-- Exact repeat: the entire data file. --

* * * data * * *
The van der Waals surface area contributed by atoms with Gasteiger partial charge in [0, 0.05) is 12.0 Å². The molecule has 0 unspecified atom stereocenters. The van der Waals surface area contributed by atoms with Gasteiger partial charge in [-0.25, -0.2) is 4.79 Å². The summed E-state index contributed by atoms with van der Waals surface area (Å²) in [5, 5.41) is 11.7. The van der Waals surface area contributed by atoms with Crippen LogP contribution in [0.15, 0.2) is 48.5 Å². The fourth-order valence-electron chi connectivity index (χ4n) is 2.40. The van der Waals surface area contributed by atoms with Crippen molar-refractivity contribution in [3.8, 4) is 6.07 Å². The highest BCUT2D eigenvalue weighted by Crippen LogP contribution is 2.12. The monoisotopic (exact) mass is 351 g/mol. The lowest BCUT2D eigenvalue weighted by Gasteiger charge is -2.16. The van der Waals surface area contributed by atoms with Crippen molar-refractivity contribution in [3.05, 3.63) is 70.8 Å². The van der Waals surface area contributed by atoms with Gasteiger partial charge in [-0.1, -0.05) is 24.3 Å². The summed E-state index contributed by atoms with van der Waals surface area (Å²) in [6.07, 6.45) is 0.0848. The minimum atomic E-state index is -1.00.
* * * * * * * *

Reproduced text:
The van der Waals surface area contributed by atoms with Gasteiger partial charge in [0, 0.05) is 12.0 Å². The molecule has 0 unspecified atom stereocenters. The van der Waals surface area contributed by atoms with Gasteiger partial charge in [-0.25, -0.2) is 4.79 Å². The summed E-state index contributed by atoms with van der Waals surface area (Å²) in [5, 5.41) is 11.7. The van der Waals surface area contributed by atoms with Crippen LogP contribution in [0.15, 0.2) is 48.5 Å². The fourth-order valence-electron chi connectivity index (χ4n) is 2.40. The van der Waals surface area contributed by atoms with Crippen molar-refractivity contribution in [3.8, 4) is 6.07 Å². The highest BCUT2D eigenvalue weighted by Crippen LogP contribution is 2.12. The monoisotopic (exact) mass is 351 g/mol. The lowest BCUT2D eigenvalue weighted by Gasteiger charge is -2.16. The van der Waals surface area contributed by atoms with Crippen molar-refractivity contribution in [3.05, 3.63) is 70.8 Å². The van der Waals surface area contributed by atoms with Gasteiger partial charge in [-0.1, -0.05) is 24.3 Å². The summed E-state index contributed by atoms with van der Waals surface area (Å²) in [6.07, 6.45) is 0.0848. The minimum atomic E-state index is -1.00.